Shawn Johnson was born and raised in Des Moines, Iowa.
Johnson is a Christian. She speaks about it quite a bit in her book, Winning Balance: What I’ve Learned So Far About Love, Faith and Living Your Dreams. In it, Johnson admits to being poorly affected by body image and disappointment in winning the silver medal in the 2008 Olympics. But it was her faith that got her through it. She wrote:
God created you in his image; that is where your worth comes from.
She went on to explain in more detail in the many interviews that followed the release of her book. For example:
You know, if you make one thing too big, as soon as it’s taken away from you or something doesn’t go as you planned it, instead of being like ‘Oh, poor me,’ I’ve found a greater reason for why. It was always: everything happens for a reason under Him.
Johnson seems like a classic sweet, religious Midwestern girl and a quintessential role model.
The fame that came with a champion Olympic athlete during an election year directed a lot of political attention toward Johnson. The question is: to which side of the aisle did she give her endorsement?
As it turns out, it was the Democrats. Much like her fellow U.S. Olympic gymnast, Gabby Douglas in 2012, Johnson led the crowd at the 2008 Democratic National Convention in the Pledge of Allegiance.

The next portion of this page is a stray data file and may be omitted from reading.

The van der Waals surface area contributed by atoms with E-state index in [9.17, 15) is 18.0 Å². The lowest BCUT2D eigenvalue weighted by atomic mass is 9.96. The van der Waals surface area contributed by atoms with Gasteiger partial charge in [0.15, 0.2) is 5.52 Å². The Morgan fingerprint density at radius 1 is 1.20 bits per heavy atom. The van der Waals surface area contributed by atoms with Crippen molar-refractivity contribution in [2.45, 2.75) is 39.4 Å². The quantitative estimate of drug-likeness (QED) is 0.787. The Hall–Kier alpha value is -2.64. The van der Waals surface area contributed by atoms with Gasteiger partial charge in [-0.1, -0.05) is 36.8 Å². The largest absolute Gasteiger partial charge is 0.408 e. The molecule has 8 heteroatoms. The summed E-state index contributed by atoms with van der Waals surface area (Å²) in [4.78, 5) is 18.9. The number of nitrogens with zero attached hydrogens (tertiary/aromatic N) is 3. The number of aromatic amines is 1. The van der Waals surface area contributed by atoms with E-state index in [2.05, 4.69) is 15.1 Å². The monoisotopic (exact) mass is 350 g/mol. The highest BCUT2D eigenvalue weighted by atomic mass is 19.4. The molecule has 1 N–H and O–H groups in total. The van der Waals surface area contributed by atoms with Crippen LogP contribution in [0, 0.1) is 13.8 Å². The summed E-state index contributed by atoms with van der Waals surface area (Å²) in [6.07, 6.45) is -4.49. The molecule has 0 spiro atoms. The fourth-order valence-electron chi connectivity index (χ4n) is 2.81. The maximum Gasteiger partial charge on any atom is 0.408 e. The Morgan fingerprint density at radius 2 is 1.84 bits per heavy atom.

On the occasion she sides with politicians, it seems to usually be with Democrats. For example, she teamed up with Iowa Democratic U.S. Representative Bruce Braley to pass a fitness bill that introduced new technologies to Iowa schools to fight childhood obesity and encourage physical fitness.
But she did encounter conservative pundit Rush Limbaugh at the Miss America pageant and didn’t have anything bad to say about him–in fact she was quite complimentary. That’s not something any self-respecting liberal would ever do.
Perhaps her views could be best summed up by her answer to the question if she would ever consider going into politics. She said:
I don’t know if I ever could. I don’t know if I have a strong enough stance. I’m one of those who sees both sides.